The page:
The Packaging Forum has urged councils and community groups to apply for funding for recycling and recovery projects.

Last year, it allocated $501,000 in direct funding to support council, community and commercial projects in the year to end June 2016. It operates two industry funded voluntary product stewardship schemesecycling projects for glass recycling and public place recycling and last year it introduced a soft plastic recycling programme. Each scheme has its own contestable fund with allocations made on a quarterly basis by the relevant steering committee.
Lyn Mayes, communications manager for the Packaging Forum, says, “Over the past year, 48 per cent of our funding or around $240,000 was allocated to councils to assist with the purchase of public place recycling bins and infrastructure to increase the recovery of glass containers. We also contributed $81,000 to support community recycling and composting around the country as well as $180,000 in commercial projects including the introduction of soft plastic recycling collections at supermarkets and The Warehouse stores in Auckland, Waikato and Canterbury.
“Our schemes are funded by voluntary levies paid by members. Over the past year we increased membership by 30 per cent, adding 42 brands, showing that industry is behind the initiatives which we champion from supporting high value glass recovery to addressing litter and increasing recycling through our Love NZ branded public place recycling bins.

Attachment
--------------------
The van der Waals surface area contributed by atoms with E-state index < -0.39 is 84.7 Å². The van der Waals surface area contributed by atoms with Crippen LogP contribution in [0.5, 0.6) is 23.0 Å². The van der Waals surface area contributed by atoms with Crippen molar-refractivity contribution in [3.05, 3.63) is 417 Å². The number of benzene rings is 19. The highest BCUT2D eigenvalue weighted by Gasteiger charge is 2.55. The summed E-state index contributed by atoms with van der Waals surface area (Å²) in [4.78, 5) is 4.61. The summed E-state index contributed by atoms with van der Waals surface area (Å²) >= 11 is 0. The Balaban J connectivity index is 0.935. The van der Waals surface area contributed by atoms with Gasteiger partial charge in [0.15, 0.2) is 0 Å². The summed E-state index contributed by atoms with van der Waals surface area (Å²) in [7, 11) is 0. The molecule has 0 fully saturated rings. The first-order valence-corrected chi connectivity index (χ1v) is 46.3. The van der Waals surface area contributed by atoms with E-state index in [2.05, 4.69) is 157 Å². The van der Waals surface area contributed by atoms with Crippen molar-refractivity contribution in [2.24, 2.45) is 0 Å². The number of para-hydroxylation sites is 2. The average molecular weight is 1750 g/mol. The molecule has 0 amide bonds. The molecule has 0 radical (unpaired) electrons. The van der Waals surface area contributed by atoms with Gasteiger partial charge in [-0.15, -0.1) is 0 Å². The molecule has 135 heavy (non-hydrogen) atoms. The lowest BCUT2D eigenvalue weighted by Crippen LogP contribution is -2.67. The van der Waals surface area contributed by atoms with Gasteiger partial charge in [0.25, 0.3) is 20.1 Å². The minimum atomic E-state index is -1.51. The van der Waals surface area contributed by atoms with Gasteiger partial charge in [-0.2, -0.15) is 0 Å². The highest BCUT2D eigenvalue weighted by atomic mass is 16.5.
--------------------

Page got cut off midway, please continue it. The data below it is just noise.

“Funding is allocated according to criteria set out by the various schemes but we are keen to support projects in regions which have relatively low permanent residents and high tourist / visitor numbers. For example, we have supported a number of projects in Marlborough, Thames Coromandel, South Taranaki, Rotorua, Mackenzie District and Ashburton.
“As a result of our projects every year we are increasing the amount of packaging which gets recycled. We are adding an extra 300 Public Place Recycling Bins every year and we monitor what gets recycled through these facilities and through our other projects.”
John Webber, manager of the Glass Packaging Scheme says voluntary product stewardship provides a value for money solution to increasing packaging recycling rates. He says, “We believe that our voluntary product stewardship schemes provide a best cost solution to increase recycling rates. Earlier this year, we commissioned research by economist consultancy Covec into the cost of introducing a mandatory container deposit system in New Zealand. Covec’s research shows compelling economic evidence that the cost of introducing a 10 cent charge on every beverage container in New Zealand far outweighs the forecasted increase in the recycling rate, which is already increasing through voluntary product stewardship at a fraction of the cost.
“The glass recycling rate in New Zealand is already at 73 per cent with a target of 78 per cent by 2017, having benefited from a decade of voluntary product stewardship. Our current systems (including industry-led solutions) are making gains in overall beverage container recovery rates which will see us bridge the gap between the current 69/70 per cent beverage container recycling rate and the target 80 per cent rate over time, without incurring the large expense which CDS would put on consumers.”

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